5 Technical Skills to Boost Your Data Scientists Career
Machine-learning apps are an integral part of our daily lives. Machine-learning applications are an integral part of our lives, regardless of whether we know it or not. We come in contact with them every day online via advertisements, recommendations, fraud detection, search and image recognition, and other methods. Due to its increasing prevalence in our daily lives, there has been a boom in the demand for data scientists in recent years. Projected job growth is 31% through 2029. Yet, data scientists remain in short supply. In 2020 there was a shortage of 250,000.
You should know that a career as a data scientist requires more than programming and number crunching. Data scientists must also have strong communication, business acumen, and public speaking skills. As the machine learning practice leader at Databricks, I have seen firsthand the challenges of being a data scientist and how to stand out.
Are you eager to learn new tools and expand your professional knowledge? These are five skills that you should keep in mind to improve your data science career and professional profile.
1. Blending technical and non-technical communication
Data scientists must communicate technical concepts to both technical and non-technical audiences in order to thrive. It doesn’t matter how hard you work to build the best model if it’s not easy to explain it to others so they can trust it.
One tip that I recommend to help concepts stick is to make analogies to everyday items. When I explain distributed computing using Apache Spark, I use candy to illustrate the process. If I had a lot of M&Ms I could count them all one by one to get the exact count. To make this task more efficient, you can invite your friends to help you count the M&Ms. Spark is what people think of when they see M&Ms in the grocery store. People often use rocket-ship analogies. However, unless you work for SpaceX or NASA, it is unlikely that you will come across rocket ships every day. This makes it more difficult to make your analogy stick.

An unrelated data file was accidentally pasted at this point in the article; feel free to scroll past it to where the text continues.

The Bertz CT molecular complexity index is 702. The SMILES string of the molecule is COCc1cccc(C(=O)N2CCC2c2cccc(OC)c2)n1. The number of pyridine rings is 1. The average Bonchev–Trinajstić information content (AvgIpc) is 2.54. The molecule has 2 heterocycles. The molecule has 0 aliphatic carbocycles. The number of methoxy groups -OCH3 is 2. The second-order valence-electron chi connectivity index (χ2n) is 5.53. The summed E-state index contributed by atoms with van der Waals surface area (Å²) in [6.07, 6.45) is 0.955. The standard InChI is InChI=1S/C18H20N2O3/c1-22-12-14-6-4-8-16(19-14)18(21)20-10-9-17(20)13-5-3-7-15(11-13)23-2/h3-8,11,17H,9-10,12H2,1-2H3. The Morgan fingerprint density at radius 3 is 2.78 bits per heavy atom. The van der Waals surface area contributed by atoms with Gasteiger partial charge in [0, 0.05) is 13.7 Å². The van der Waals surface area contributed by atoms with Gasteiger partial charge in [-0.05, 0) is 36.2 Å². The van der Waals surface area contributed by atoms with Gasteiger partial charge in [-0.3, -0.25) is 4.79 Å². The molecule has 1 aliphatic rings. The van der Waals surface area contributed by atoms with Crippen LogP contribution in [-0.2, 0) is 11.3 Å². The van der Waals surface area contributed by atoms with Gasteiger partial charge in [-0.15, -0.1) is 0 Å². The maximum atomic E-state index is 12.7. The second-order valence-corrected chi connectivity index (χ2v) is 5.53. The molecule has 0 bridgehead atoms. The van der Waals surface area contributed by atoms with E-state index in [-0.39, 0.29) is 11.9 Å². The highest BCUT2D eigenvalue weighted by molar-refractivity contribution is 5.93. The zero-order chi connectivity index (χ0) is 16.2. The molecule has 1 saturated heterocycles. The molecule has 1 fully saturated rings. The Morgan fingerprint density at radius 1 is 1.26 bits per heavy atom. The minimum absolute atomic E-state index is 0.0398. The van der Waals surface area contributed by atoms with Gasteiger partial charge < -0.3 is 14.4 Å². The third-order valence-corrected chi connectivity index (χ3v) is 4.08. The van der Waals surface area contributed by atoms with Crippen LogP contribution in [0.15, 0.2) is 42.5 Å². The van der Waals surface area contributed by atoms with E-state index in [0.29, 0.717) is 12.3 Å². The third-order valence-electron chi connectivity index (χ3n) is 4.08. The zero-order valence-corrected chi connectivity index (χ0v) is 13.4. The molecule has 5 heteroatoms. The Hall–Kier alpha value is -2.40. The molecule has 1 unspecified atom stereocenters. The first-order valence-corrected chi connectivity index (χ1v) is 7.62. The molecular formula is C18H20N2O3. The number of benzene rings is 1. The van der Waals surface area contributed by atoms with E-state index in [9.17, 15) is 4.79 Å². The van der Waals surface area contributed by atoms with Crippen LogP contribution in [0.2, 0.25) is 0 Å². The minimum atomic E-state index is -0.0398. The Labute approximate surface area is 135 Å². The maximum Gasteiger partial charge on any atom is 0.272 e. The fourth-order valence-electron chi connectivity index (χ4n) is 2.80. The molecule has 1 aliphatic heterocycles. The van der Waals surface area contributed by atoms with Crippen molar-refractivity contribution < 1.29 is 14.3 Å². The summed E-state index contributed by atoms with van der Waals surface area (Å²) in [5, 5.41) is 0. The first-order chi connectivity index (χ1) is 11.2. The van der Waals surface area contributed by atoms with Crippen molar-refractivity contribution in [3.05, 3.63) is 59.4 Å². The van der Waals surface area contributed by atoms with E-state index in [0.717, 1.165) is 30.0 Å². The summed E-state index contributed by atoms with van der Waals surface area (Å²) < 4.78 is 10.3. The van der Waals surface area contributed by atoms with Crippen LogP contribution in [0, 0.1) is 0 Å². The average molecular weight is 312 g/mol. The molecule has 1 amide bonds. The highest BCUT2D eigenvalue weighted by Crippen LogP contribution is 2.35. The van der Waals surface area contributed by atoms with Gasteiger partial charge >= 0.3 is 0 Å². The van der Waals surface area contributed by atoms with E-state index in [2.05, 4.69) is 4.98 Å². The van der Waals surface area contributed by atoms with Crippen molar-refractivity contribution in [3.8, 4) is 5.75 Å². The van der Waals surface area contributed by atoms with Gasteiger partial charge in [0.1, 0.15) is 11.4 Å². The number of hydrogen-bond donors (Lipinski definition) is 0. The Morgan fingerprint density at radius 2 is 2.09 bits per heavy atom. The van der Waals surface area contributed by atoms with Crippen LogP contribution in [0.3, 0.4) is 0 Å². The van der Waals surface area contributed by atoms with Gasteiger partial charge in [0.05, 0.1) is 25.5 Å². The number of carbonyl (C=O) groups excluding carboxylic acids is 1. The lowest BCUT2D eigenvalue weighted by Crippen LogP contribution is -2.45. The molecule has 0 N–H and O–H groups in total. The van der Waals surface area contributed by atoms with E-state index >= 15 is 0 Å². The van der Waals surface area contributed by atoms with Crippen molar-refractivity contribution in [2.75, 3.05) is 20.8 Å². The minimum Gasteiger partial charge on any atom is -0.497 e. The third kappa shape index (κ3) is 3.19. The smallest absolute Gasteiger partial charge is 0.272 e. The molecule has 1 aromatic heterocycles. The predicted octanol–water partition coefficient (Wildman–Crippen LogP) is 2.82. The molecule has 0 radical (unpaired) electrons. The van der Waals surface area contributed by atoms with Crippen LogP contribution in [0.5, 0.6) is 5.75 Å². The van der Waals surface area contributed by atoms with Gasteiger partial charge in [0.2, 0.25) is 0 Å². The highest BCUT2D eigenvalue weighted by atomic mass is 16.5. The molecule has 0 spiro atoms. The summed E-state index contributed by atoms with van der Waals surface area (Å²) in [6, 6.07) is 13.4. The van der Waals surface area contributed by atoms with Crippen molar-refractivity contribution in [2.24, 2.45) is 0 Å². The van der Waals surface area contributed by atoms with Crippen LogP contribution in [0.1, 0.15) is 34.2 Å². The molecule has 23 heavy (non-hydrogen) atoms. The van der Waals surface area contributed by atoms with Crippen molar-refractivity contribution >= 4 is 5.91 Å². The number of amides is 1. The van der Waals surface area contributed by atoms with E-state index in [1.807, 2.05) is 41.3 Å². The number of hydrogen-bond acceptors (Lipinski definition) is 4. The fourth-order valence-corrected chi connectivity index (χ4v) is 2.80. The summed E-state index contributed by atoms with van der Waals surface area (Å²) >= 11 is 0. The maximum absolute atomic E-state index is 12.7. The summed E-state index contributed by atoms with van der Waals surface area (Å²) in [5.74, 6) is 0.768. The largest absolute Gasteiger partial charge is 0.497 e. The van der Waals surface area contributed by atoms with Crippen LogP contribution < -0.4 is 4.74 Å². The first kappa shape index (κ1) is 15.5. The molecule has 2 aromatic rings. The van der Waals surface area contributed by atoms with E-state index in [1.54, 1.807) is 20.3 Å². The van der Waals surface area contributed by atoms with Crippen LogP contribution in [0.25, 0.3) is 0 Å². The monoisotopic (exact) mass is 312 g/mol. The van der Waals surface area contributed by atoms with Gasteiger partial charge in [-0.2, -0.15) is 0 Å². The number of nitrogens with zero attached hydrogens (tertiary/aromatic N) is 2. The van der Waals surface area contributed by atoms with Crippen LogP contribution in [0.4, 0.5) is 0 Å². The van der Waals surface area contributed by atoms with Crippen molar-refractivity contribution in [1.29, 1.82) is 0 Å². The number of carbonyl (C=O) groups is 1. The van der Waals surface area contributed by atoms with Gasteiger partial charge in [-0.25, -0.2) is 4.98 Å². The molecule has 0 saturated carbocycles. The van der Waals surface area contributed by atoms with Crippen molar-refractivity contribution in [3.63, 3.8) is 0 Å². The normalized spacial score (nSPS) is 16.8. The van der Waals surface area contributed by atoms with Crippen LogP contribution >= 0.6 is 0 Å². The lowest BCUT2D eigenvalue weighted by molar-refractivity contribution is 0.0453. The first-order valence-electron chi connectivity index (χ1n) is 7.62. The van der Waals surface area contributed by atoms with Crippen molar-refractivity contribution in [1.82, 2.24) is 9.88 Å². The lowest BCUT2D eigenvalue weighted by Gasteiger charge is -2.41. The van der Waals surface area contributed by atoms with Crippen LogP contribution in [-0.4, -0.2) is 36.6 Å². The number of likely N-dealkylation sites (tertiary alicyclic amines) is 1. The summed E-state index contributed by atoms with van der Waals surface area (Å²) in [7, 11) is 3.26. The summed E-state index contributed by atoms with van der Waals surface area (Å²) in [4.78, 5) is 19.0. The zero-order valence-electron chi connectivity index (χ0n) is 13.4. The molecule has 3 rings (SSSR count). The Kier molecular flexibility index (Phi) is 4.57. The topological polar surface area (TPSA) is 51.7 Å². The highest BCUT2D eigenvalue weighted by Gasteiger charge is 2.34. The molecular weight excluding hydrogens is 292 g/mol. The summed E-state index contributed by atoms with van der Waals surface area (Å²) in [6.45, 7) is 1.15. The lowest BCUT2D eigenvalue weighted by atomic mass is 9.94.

Communicating effectively and explaining terminology in a way everyone understands will increase data transparency within the organization and help ensure that everyone knows what you are offering.
2. Always be learning
There is a need for data scientists, but many traditional education programs don’t teach the necessary skills. Coursera and university courses that I took were primarily focused on improving model performance and applying benchmarks, such as ImageNet accuracy. I discovered that these processes were only one piece of the puzzle when I first entered the industry. It is important to consider how data was collected and labeled, deployment constraints, infrastructure to support the model, monitoring, and pipelines for model retraining, among other things.
This phenomenon is described in the Google paper “Hidden technical debt in machine learning systems”. They report that only 5% of real-world ML systems are made up of “ML code”, while the rest of these systems use “glue code”.
How can you acquire all the necessary skills to become a data scientist? Always learn. My philosophy is that everyone can learn something from anyone you meet. I recommend meeting up with colleagues and fellow ML professionals and getting exposure to different aspects of the field. Even after graduating from grad school, I continued to take classes and join regular reading study groups. I recommend that you subscribe to The batch, a weekly digest of the latest in ML research, and innovative applications of ML in the industry (and, importantly, where ML and policy need to improve).